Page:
What happens to employees when customers get angry at them? Researchers (Rafaeli et al., 2012) conducted four experiments and found that employees’ performance suffers when customers become verbally aggressive. Under these circumstances, employees will have a harder time remembering things and have worse perception. Why? Exposure to anger requires people to make sense of why someone is angry. It also requires people to plan a response to dealing with the anger. These processes use up valuable mental resources, which are best reserved for focusing on the job at hand.
Another reaction that anger causes is a state of arousal, which happens any time people are faced with a threat. When this happens, employees focus their attention on the angry customer and lose sight of the task at hand. When people perceive a threat, they also may be more likely to retaliate, even when it is not a beneficial reaction.
These findings became even stronger when customers were considered high status. This means that employees became even more distracted by aggression from the biggest-spending customers, arguably the people whose satisfaction is most important. On the other hand, the findings of this study became weaker when employees were able to engage in “perspective taking,” which is the ability to consider and understand the viewpoint of another person. In this situation, understanding why the customer is angry leads to patience, while also freeing up mental resources.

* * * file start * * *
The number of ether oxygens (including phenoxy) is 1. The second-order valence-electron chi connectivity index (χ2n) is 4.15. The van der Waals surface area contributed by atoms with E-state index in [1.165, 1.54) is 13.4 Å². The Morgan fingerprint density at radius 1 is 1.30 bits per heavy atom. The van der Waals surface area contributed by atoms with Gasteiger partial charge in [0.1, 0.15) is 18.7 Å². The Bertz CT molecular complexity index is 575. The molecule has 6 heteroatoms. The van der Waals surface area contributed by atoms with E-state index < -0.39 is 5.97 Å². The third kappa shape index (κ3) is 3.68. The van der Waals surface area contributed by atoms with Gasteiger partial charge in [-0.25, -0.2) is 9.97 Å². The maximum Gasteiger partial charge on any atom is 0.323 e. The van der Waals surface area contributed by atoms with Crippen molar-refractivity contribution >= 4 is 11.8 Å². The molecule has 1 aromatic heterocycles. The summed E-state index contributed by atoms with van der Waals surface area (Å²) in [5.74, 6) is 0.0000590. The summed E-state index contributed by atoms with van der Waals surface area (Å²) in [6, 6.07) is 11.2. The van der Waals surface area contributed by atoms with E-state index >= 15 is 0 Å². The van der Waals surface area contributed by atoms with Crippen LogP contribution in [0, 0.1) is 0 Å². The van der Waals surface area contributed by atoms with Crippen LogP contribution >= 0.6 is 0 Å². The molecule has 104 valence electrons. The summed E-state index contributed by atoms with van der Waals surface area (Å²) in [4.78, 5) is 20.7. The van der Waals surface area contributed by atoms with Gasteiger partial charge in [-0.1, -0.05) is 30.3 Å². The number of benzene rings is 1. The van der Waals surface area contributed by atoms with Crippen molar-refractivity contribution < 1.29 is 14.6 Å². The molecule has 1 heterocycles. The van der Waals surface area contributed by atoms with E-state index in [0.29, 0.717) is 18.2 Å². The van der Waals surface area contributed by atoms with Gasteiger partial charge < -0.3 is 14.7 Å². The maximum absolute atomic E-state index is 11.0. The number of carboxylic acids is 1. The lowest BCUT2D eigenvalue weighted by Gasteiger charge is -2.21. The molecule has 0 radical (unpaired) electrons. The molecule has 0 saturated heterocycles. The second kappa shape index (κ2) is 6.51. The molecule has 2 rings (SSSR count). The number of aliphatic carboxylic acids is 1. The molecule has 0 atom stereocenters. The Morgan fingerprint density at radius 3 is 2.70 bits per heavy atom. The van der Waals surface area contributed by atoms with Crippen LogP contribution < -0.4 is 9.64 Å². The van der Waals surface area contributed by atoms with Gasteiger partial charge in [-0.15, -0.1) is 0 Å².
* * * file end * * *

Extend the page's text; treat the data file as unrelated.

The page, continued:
What can be done to counter the harmful effects of customer aggression? The researchers emphasize the importance of training to deal with verbal aggression. They say that training to deal with anger needs to occur at the same time employees train for other job components. This makes the anger training more naturalistic. Treating anger as a separate topic with no context might be ineffective when real-life situations arise. Finally, training may want to include strategies for perspective-taking, which might be the best antidote for the angry customer.
Rafaeli, A., Erez, A., Ravid, S., Derfler-Rozin, R., Treister, D.E., & Scheyer, R. (2012). When customers exhibit verbal aggression, employees pay cognitive costs. Journal of Applied Psychology, 97(5), 931-950.